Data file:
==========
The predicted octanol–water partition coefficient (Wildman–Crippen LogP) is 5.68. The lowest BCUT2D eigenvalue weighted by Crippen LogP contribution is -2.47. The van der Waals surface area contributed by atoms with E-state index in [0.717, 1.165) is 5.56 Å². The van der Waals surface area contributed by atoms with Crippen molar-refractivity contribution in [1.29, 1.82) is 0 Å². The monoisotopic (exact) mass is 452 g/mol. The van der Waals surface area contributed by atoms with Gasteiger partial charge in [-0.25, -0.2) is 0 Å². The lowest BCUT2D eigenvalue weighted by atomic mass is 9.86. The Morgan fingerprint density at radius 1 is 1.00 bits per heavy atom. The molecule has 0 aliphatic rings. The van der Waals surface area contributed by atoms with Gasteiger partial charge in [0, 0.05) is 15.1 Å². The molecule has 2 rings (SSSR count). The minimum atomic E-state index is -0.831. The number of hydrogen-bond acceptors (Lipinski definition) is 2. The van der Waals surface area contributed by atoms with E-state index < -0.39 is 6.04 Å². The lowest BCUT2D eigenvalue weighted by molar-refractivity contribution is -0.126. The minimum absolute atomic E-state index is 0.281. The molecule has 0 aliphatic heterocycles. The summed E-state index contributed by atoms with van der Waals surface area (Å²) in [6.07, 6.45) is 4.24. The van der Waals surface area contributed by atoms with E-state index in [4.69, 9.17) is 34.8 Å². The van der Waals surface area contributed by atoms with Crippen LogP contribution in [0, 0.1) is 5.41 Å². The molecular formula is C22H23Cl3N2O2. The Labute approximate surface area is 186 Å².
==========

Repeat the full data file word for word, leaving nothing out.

The predicted octanol–water partition coefficient (Wildman–Crippen LogP) is 5.68. The lowest BCUT2D eigenvalue weighted by Crippen LogP contribution is -2.47. The van der Waals surface area contributed by atoms with E-state index in [0.717, 1.165) is 5.56 Å². The van der Waals surface area contributed by atoms with Crippen molar-refractivity contribution in [1.29, 1.82) is 0 Å². The monoisotopic (exact) mass is 452 g/mol. The van der Waals surface area contributed by atoms with Gasteiger partial charge in [-0.25, -0.2) is 0 Å². The lowest BCUT2D eigenvalue weighted by atomic mass is 9.86. The Morgan fingerprint density at radius 1 is 1.00 bits per heavy atom. The molecule has 0 aliphatic rings. The van der Waals surface area contributed by atoms with Gasteiger partial charge in [0, 0.05) is 15.1 Å². The molecule has 2 rings (SSSR count). The minimum atomic E-state index is -0.831. The number of hydrogen-bond acceptors (Lipinski definition) is 2. The van der Waals surface area contributed by atoms with E-state index < -0.39 is 6.04 Å². The lowest BCUT2D eigenvalue weighted by molar-refractivity contribution is -0.126. The minimum absolute atomic E-state index is 0.281. The molecule has 0 aliphatic heterocycles. The summed E-state index contributed by atoms with van der Waals surface area (Å²) in [6.07, 6.45) is 4.24. The van der Waals surface area contributed by atoms with E-state index in [4.69, 9.17) is 34.8 Å². The van der Waals surface area contributed by atoms with Crippen LogP contribution in [0, 0.1) is 5.41 Å². The molecular formula is C22H23Cl3N2O2. The Labute approximate surface area is 186 Å².